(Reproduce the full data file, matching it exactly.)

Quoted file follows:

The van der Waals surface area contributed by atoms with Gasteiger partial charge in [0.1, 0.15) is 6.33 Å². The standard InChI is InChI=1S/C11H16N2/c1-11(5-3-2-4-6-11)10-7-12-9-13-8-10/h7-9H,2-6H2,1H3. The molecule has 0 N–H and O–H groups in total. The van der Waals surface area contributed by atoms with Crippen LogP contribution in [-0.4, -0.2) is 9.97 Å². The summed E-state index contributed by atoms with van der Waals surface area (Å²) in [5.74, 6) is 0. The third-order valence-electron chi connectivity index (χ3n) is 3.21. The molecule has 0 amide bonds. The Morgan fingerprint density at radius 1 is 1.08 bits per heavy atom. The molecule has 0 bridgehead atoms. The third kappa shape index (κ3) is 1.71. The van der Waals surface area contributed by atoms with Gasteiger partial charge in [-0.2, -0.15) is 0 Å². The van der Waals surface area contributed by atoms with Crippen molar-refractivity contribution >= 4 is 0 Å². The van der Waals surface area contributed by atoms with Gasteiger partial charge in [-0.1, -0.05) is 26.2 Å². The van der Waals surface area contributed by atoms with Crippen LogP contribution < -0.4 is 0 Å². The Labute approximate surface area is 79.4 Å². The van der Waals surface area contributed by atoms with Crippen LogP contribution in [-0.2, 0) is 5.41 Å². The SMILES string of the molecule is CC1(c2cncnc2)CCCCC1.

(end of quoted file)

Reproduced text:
The van der Waals surface area contributed by atoms with Gasteiger partial charge in [0.1, 0.15) is 6.33 Å². The standard InChI is InChI=1S/C11H16N2/c1-11(5-3-2-4-6-11)10-7-12-9-13-8-10/h7-9H,2-6H2,1H3. The molecule has 0 N–H and O–H groups in total. The van der Waals surface area contributed by atoms with Crippen LogP contribution in [-0.4, -0.2) is 9.97 Å². The summed E-state index contributed by atoms with van der Waals surface area (Å²) in [5.74, 6) is 0. The third-order valence-electron chi connectivity index (χ3n) is 3.21. The molecule has 0 amide bonds. The Morgan fingerprint density at radius 1 is 1.08 bits per heavy atom. The molecule has 0 bridgehead atoms. The third kappa shape index (κ3) is 1.71. The van der Waals surface area contributed by atoms with Gasteiger partial charge in [-0.2, -0.15) is 0 Å². The van der Waals surface area contributed by atoms with Crippen molar-refractivity contribution >= 4 is 0 Å². The van der Waals surface area contributed by atoms with Gasteiger partial charge in [-0.1, -0.05) is 26.2 Å². The van der Waals surface area contributed by atoms with Crippen LogP contribution < -0.4 is 0 Å². The Labute approximate surface area is 79.4 Å². The van der Waals surface area contributed by atoms with Crippen LogP contribution in [-0.2, 0) is 5.41 Å². The SMILES string of the molecule is CC1(c2cncnc2)CCCCC1.